Whether you’re cycling indoors or outside, having strong legs can help you pedal efficiently and with power. The stronger you are, the less energy it takes to keep those wheels spinning, which is helpful on everything from long stretches of flat road to intense, uphill sprints. However, while cycling is one of the best low-impact cardio workouts you can do, it’s not the best way to build up your leg muscles.
To learn more about which exercises can really target your legs and improve your cycling, we turned to Aaptiv trainer John Thornhill and personal trainer Matthew Martin. As avid cyclists, they understand the importance of keeping your legs strong, even if that means hopping off the bike and picking up some weights.
From tried-and-true powerlifting favorites to easygoing bodyweight moves, there’s no shortage of ways to train your legs. If you’re a cyclist looking to enhance your riding or you just want to add some leg exercises into your workout that will help you conquer your next indoor cycling class, we’ve got you covered.
Squat to Overhead Press
“Squats are one of the best full-body exercises you can do,” Thornhill says. Here, he adds a dumbbell press to the squat for a total-body challenge.
Grab a set of light dumbbells and stand tall, with the weights resting on your shoulders. Keeping your chest open and core locked in, hinge your hips back and bend your knees until your hamstrings are parallel to the ground. As you return to starting position, drive through your heels and engage your glutes, pressing the dumbbells overhead. Do three sets of 10 to 12 reps. As you get stronger, add more weight.
“Cycling is a quad-dominant workout, so it’s important to strengthen other muscles in your legs to achieve well-rounded strength and, as a result, become a better cyclist,” Thornhill says.
Grab dumbbells or a barbell. Stand tall with the weight resting on your thighs. With a flat back and a slight knee bend, send your hips back and hinge forward, bringing the weight down just below your knees. As you rise back up to starting position, focus on engaging your glutes and hamstrings. Do three sets of eight to 10 reps.
Stability Ball Hamstring Curls
Thornhill likes performing hamstring curls on a stability ball to work the back of the legs. To keep the ball steady, you must engage your core, too.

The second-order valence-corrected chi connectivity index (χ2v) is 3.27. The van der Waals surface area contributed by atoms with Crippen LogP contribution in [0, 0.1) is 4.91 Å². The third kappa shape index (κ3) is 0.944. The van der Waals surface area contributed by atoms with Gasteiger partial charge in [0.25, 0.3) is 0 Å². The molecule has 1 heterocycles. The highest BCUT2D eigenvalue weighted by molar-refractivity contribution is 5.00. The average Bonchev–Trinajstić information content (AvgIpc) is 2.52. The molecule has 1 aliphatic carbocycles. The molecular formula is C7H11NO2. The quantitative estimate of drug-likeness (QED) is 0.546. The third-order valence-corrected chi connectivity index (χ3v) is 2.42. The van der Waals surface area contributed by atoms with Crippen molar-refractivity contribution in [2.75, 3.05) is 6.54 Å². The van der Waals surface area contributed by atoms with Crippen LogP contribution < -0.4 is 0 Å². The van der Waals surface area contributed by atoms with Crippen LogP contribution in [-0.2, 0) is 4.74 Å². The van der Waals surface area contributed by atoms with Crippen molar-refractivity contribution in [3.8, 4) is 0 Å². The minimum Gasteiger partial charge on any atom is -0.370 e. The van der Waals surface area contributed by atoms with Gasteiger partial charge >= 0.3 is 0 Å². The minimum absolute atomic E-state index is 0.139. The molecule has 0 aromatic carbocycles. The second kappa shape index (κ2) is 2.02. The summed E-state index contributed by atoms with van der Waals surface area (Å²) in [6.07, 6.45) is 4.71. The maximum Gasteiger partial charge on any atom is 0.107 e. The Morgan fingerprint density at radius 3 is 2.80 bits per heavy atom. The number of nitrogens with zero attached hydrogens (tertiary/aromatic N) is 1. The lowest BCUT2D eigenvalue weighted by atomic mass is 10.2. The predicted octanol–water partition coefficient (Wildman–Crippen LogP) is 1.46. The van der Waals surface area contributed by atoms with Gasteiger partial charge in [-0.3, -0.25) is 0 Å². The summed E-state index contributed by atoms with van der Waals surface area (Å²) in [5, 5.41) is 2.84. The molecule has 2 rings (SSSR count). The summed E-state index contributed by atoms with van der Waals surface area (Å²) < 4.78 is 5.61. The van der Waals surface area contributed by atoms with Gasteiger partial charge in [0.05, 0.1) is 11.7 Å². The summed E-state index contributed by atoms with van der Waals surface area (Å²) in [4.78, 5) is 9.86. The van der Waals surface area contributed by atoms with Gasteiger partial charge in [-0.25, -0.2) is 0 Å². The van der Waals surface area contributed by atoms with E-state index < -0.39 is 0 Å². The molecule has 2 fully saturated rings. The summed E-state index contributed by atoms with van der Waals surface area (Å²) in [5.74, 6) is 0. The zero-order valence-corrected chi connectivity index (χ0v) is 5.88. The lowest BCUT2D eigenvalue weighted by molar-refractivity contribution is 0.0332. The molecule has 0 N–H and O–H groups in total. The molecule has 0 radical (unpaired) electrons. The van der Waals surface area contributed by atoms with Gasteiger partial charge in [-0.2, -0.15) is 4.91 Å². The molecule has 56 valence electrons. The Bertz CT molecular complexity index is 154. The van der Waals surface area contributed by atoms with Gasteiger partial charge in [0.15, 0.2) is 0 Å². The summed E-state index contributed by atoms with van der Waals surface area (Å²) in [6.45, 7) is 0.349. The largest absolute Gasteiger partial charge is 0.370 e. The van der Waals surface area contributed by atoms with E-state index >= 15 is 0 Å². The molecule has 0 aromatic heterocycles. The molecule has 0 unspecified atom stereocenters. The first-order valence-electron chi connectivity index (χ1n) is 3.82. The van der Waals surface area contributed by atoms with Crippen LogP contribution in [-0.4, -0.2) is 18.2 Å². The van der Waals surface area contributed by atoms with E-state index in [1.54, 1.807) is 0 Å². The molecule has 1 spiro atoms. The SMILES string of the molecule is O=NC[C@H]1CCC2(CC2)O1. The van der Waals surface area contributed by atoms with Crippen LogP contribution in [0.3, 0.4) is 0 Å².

While cycling is one of the best low-impact cardio workouts you can do, the best way to build up your leg muscles is with bodyweight moves.
Lie on the ground with your feet on a ball. Keep your head and shoulders on the floor, and send your hips up, squeezing your glutes and inner thighs. Then bend your knees and curl the ball inward, making a straight line from your knees to your shoulders. Slowly extend your legs back to starting position. Do two sets of 12 to 15 reps.
“As someone who cycles nearly every day, I personally have a love-hate relationship with these,” Thornhill says. “They burn so good! But I know they are necessary to add to my routine, so I add them into my leg days.”
You’ll need light dumbbells and either a bench or box. Grab the dumbbells and rest them at your side, standing tall. Stagger your feet in a lunge position, with your right leg in front and the top of your left foot resting on the bench. Keeping your weight in your right leg, bend your left knee down until your right hamstring is parallel to the ground. Try to keep your right knee from going over your toes. Return to the standing position. Do two sets of 10 to 12 reps per leg.
“The simple step-up can be done with or without weight,” Martin says. “But to get the most benefit, try using moderate-weight dumbbells and really focus on driving your raised foot down through the step.”
With dumbbells in your hands, stand in front of a box or bench—something about 12 inches high. Bring one foot up to the top of the box and press through the platform, raising yourself up until both feet are on the box. Squeeze your glutes at the top, then slowly step down. Do 10 to 12 reps, then alternate leading legs.
Resistance-Band Side Steps
Many cyclists battle tight hips and sore knees. According to Martin, that’s because biking primarily builds your quads and hamstrings. So if you neglect nearby muscles such as the hip flexors, adductors, and abductors, you may experience discomfort or muscle imbalances.
Loop a resistance band around your ankles, choosing one that pulls taut when your feet are about hip-width apart. Step out with your right foot, then let your left foot follow. Take 10 steps to your right, then switch legs and side step back to your starting position.
“The side lunge will open up and strengthen your inner legs,” Martin says. He mentions that it’s a great countermove to the side steps above and can be done as a bodyweight move or while holding a kettlebell at chest height.
Stand with your feet hip-width apart. Step out wide to your left, bending your knee and dropping your hips until your left thigh is parallel to the ground. Drive through your left heel, pushing back to the starting position. Alternate sides, aiming for 10 reps on each leg.